July 29, 2003
The indications are evident.
When Notre Dame men’s basketball coach Mike Brey assumed the head coaching duties in July of 2000, he had one vision – to restore the past glory and tradition of a basketball program looking for an identity. Brey envisioned securing an elite status for the Irish program.
After three consecutive NCAA tournament berths and last year’s Sweet 16 appearance, Brey and the Irish appear headed in the right direction. When Notre Dame was bracketed in the West Regional with the likes Arizona, Duke and Kansas, it was a clear testament to Brey’s vision.
“Last year’s appearance in the Sweet 16 certainly was a strong endorsement for the momentum our program has gained during the past three years,” Brey says. “Last season our players talked about getting past the first and second rounds and into that second weekend in March all season long. One of the trademarks of building a program is to develop consistency. I think we’ve done that the past three seasons.”
With success, comes a level of expectation for consistency. No one knows of the pressures of getting to the top of the summit better than Brey, a participant in six Final Fours during his eight seasons on the Duke coaching staff.
The 2003-04 Notre Dame team returns three starters and seven monogram winners from last year’s squad that finished with a 24-10 record and recorded the most wins since the 1986-87 campaign. Depth will be the hallmark of this year’s team as the Irish will boast a potent attack from both the perimeter and inside.
Hopes for the upcoming season were bolstered when junior point guard Chris Thomas announced his plans to return to school after entering his name in the NBA Draft in early May. Thomas, one of the nation’s most complete backcourt players, has been a primary catalyst for Notre Dame in his first two seasons. His ability to score and distribute the ball makes him one of the nation’s most talented players. Thomas’ return will certainly heighten the level of expectation for the upcoming season.
“With Chris coming back we can look to this year and be very excited about our basketball team,” Brey says. “But I think the key to this season will be that we have a lot of guys in our locker room who have experienced winning and have been part of the success we have enjoyed the past three seasons.
“Our players expect a lot of themselves and they expect to do great things,” he continues. “It’s neat that they have such a high level of expectation. When the goals and hopes are really high, then the dreams can be big.”
While the return of Thomas is an assurance that Notre Dame will be bonafide contender nationally, this Irish squad will be more than just a one-player team. Brey is known for his ability to both develop talent and recruit talented players. This year’s returnees and newcomers will provide Notre Dame with its deepest team since Brey’s arrival three years ago.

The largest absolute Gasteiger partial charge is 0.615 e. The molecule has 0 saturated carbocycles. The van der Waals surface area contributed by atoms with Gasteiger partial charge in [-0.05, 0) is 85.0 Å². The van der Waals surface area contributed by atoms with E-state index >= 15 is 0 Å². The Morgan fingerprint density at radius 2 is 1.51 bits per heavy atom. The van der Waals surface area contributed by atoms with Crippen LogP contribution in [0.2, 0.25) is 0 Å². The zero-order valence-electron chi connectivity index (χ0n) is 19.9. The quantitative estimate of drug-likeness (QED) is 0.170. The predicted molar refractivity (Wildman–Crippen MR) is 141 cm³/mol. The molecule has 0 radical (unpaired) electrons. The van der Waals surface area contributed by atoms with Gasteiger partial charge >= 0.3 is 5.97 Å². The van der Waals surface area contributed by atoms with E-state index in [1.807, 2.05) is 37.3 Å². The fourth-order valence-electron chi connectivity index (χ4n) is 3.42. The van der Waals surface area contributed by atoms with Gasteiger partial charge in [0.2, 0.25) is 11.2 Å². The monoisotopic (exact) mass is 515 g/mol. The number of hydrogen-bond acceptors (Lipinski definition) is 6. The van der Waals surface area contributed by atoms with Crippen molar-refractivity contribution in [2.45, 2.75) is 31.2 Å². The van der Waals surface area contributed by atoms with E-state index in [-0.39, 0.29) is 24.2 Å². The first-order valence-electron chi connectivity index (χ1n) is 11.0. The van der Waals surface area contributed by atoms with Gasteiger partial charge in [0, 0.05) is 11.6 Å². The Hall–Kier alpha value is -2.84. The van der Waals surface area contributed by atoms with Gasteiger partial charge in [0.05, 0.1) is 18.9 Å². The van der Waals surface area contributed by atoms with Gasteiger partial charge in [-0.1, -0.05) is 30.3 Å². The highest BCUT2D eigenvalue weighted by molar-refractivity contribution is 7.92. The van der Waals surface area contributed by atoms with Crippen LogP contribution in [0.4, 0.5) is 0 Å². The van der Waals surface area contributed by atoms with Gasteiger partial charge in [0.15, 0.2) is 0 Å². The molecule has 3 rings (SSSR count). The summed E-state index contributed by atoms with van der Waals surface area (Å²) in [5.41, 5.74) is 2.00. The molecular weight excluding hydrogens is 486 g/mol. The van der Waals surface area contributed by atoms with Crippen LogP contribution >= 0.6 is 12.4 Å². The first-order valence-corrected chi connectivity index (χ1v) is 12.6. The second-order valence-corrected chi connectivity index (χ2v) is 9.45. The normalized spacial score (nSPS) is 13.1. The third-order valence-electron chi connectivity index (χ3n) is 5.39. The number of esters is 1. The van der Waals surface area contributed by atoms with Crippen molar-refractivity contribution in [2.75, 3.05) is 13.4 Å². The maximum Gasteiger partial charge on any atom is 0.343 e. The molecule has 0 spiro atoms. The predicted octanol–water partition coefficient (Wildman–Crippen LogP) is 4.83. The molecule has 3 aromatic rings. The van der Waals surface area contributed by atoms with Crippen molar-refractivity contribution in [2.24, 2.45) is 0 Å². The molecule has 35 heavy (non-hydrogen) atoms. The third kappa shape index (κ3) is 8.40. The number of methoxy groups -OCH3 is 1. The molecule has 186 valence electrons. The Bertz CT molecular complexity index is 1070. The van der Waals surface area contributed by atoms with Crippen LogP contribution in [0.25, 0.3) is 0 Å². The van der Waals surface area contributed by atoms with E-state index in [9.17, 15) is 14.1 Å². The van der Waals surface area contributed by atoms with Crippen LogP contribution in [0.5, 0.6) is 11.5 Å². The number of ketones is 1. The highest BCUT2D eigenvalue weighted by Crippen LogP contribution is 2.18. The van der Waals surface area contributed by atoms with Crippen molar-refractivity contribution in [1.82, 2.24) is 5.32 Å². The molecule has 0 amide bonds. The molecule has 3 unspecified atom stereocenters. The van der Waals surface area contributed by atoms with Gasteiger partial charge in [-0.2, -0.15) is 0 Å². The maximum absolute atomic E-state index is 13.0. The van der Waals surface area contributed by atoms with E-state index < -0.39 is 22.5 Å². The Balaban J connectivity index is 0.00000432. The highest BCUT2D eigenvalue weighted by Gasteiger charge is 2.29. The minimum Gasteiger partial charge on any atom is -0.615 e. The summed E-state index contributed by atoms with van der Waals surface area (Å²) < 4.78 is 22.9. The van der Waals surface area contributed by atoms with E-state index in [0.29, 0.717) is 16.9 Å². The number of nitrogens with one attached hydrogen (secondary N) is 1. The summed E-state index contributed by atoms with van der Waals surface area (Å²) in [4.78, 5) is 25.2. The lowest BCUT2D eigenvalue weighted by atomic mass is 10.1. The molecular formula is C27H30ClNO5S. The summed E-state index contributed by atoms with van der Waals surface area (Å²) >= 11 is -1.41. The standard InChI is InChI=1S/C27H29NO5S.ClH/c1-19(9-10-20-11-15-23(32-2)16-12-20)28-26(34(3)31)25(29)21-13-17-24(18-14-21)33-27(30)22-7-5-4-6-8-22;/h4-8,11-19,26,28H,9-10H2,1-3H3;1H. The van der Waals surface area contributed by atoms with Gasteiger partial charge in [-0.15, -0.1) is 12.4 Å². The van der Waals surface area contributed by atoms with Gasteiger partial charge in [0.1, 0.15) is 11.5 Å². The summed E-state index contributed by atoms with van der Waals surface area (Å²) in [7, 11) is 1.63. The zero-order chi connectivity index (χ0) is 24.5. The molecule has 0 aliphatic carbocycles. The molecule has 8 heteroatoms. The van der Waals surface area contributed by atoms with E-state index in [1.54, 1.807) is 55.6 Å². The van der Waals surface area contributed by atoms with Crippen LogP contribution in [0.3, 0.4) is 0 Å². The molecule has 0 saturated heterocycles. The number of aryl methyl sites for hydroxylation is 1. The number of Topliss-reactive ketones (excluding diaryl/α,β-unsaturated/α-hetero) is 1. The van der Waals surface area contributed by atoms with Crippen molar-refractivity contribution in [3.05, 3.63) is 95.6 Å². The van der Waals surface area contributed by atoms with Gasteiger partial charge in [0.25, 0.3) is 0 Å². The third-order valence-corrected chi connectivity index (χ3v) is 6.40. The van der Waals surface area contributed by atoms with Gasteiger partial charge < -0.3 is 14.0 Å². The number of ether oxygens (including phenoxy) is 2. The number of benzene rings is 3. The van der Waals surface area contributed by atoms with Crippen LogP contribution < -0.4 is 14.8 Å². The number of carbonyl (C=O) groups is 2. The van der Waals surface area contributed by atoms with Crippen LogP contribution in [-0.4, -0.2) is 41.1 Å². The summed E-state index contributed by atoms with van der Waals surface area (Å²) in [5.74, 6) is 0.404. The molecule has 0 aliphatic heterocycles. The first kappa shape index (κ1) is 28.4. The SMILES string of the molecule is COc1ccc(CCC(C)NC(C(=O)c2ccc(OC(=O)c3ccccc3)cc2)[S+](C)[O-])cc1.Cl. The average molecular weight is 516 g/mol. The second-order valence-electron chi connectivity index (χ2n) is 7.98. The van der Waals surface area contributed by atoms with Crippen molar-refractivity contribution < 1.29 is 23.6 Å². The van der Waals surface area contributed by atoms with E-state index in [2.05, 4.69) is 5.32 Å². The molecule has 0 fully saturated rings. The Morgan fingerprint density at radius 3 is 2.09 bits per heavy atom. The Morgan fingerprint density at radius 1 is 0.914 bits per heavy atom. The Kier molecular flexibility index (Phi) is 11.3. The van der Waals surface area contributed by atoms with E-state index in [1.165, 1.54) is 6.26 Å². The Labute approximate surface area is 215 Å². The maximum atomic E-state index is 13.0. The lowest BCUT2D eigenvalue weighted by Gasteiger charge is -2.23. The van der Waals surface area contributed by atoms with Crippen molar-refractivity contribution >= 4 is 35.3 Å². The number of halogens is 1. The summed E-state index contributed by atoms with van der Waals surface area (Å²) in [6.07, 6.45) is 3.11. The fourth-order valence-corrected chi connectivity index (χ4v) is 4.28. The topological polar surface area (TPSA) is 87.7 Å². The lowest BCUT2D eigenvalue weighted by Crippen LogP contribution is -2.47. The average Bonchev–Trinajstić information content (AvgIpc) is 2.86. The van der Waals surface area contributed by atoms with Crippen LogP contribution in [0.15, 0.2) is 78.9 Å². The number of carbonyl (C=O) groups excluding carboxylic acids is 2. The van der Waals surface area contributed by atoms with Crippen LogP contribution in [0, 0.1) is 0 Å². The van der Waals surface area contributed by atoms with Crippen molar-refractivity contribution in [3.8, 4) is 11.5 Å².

Notre Dame’s frontline play will be strong with the return of sophomore Torin Francis, who started all 34 games for the Irish as well as senior Tom Timmermans and junior Jordan Cornette, two part-time starters a year ago. Sophomores Rick Cornett and Omari Peterkin are expected to contend for increased playing time and provide the Irish with depth up front.
Brey’s backcourt will be bolstered by the experience of senior Torrian Jones, one of the team’s most versatile players at both ends of the floor, and sophomore Chris Quinn, who will rotate with Thomas between point guard and shooting guard.
“There’s going to be plenty of competition for playing time in the preseason,” Brey says. “I expect that our practices, as they have in the past, will continue to be very competitive. Our depth all-around will be one of strengths this year.”
Notre Dame also has assembled a talented freshman class that features sharpshooter Colin Falls, guard Russell Carter and forward Omari Isreal.
“I’m really excited about our incoming freshman class,” Brey says. “All three of these players are very athletic and will add versatility to our lineup. When looking at this class as a whole, it certainly is one that is going to help move this program forward.” One of the challenges Brey will issue to his team this season is a better commitment to defense and guarding an opposing player. The Irish head coach was somewhat disappointed by his team’s field goal percentage defense (Notre Dame allowed its opponents to shoot 41.2 percent from the field). In Brey’s first two seasons, that had been strength of his team.
“We relied on out-scoring people too much last season,” Brey says. “I don’t want to take anything away from our offensive potency, but we weren’t good enough defensively, and that is something that disappointed me. With all of the teams I coach, we’re always going to be able to score a lot of points, but from the onset of this season, we’re going to stress a strong commitment to defense as well.”